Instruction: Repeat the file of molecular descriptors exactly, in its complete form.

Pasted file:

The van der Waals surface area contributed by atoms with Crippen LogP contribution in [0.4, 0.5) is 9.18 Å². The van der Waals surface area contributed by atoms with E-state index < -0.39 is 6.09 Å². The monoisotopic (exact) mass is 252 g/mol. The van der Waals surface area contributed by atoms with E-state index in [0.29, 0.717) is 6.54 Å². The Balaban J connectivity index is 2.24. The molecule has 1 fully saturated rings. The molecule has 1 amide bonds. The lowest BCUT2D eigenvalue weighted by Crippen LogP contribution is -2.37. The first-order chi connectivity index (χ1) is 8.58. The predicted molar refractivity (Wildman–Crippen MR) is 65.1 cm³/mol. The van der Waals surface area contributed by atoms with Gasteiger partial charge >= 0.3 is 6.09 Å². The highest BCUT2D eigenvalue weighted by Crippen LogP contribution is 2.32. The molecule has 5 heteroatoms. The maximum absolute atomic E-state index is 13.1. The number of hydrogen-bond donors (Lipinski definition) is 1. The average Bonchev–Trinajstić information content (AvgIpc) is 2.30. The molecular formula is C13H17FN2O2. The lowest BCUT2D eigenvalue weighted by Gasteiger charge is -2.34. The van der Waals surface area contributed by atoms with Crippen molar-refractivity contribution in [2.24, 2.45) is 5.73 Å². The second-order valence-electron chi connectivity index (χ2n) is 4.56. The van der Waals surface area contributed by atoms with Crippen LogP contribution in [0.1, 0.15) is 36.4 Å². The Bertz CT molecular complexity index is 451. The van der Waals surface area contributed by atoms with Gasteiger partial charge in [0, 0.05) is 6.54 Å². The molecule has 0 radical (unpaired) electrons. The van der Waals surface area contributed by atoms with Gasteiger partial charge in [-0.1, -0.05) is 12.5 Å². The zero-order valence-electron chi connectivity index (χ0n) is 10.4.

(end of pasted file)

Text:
The van der Waals surface area contributed by atoms with Crippen LogP contribution in [0.4, 0.5) is 9.18 Å². The van der Waals surface area contributed by atoms with E-state index < -0.39 is 6.09 Å². The monoisotopic (exact) mass is 252 g/mol. The van der Waals surface area contributed by atoms with E-state index in [0.29, 0.717) is 6.54 Å². The Balaban J connectivity index is 2.24. The molecule has 1 fully saturated rings. The molecule has 1 amide bonds. The lowest BCUT2D eigenvalue weighted by Crippen LogP contribution is -2.37. The first-order chi connectivity index (χ1) is 8.58. The predicted molar refractivity (Wildman–Crippen MR) is 65.1 cm³/mol. The van der Waals surface area contributed by atoms with Gasteiger partial charge >= 0.3 is 6.09 Å². The highest BCUT2D eigenvalue weighted by Crippen LogP contribution is 2.32. The molecule has 5 heteroatoms. The maximum absolute atomic E-state index is 13.1. The number of hydrogen-bond donors (Lipinski definition) is 1. The average Bonchev–Trinajstić information content (AvgIpc) is 2.30. The molecular formula is C13H17FN2O2. The lowest BCUT2D eigenvalue weighted by Gasteiger charge is -2.34. The van der Waals surface area contributed by atoms with Crippen molar-refractivity contribution in [2.24, 2.45) is 5.73 Å². The second-order valence-electron chi connectivity index (χ2n) is 4.56. The van der Waals surface area contributed by atoms with Crippen LogP contribution in [0.1, 0.15) is 36.4 Å². The Bertz CT molecular complexity index is 451. The van der Waals surface area contributed by atoms with Gasteiger partial charge in [0, 0.05) is 6.54 Å². The molecule has 0 radical (unpaired) electrons. The van der Waals surface area contributed by atoms with Gasteiger partial charge in [-0.1, -0.05) is 12.5 Å². The zero-order valence-electron chi connectivity index (χ0n) is 10.4.